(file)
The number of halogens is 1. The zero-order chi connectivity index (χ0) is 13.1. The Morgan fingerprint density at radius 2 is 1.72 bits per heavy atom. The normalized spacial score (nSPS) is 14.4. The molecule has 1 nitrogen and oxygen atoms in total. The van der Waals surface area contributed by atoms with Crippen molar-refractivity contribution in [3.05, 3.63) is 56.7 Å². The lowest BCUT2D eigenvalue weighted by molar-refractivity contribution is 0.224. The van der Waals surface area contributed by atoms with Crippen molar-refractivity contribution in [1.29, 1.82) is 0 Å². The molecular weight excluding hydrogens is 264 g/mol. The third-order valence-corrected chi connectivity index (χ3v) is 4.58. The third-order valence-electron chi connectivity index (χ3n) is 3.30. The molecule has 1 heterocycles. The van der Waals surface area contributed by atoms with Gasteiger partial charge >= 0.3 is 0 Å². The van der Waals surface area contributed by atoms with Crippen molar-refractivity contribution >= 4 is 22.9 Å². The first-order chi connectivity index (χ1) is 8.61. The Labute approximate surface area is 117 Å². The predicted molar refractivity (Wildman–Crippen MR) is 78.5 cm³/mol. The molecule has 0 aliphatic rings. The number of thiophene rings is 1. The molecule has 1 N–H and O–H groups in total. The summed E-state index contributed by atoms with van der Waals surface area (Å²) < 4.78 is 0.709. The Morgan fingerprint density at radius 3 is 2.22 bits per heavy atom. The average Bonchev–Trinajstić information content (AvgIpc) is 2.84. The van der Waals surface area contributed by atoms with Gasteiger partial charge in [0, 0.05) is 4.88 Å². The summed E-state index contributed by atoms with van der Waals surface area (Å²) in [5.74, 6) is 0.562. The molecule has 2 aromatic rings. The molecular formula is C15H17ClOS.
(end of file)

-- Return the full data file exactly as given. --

The number of halogens is 1. The zero-order chi connectivity index (χ0) is 13.1. The Morgan fingerprint density at radius 2 is 1.72 bits per heavy atom. The normalized spacial score (nSPS) is 14.4. The molecule has 1 nitrogen and oxygen atoms in total. The van der Waals surface area contributed by atoms with Crippen molar-refractivity contribution in [3.05, 3.63) is 56.7 Å². The lowest BCUT2D eigenvalue weighted by molar-refractivity contribution is 0.224. The van der Waals surface area contributed by atoms with Crippen molar-refractivity contribution in [1.29, 1.82) is 0 Å². The molecular weight excluding hydrogens is 264 g/mol. The third-order valence-corrected chi connectivity index (χ3v) is 4.58. The third-order valence-electron chi connectivity index (χ3n) is 3.30. The molecule has 1 heterocycles. The van der Waals surface area contributed by atoms with Gasteiger partial charge >= 0.3 is 0 Å². The van der Waals surface area contributed by atoms with Crippen molar-refractivity contribution >= 4 is 22.9 Å². The first-order chi connectivity index (χ1) is 8.61. The Labute approximate surface area is 117 Å². The predicted molar refractivity (Wildman–Crippen MR) is 78.5 cm³/mol. The molecule has 0 aliphatic rings. The number of thiophene rings is 1. The molecule has 1 N–H and O–H groups in total. The summed E-state index contributed by atoms with van der Waals surface area (Å²) < 4.78 is 0.709. The Morgan fingerprint density at radius 3 is 2.22 bits per heavy atom. The average Bonchev–Trinajstić information content (AvgIpc) is 2.84. The van der Waals surface area contributed by atoms with Gasteiger partial charge in [0, 0.05) is 4.88 Å². The summed E-state index contributed by atoms with van der Waals surface area (Å²) in [5.74, 6) is 0.562. The molecule has 2 aromatic rings. The molecular formula is C15H17ClOS.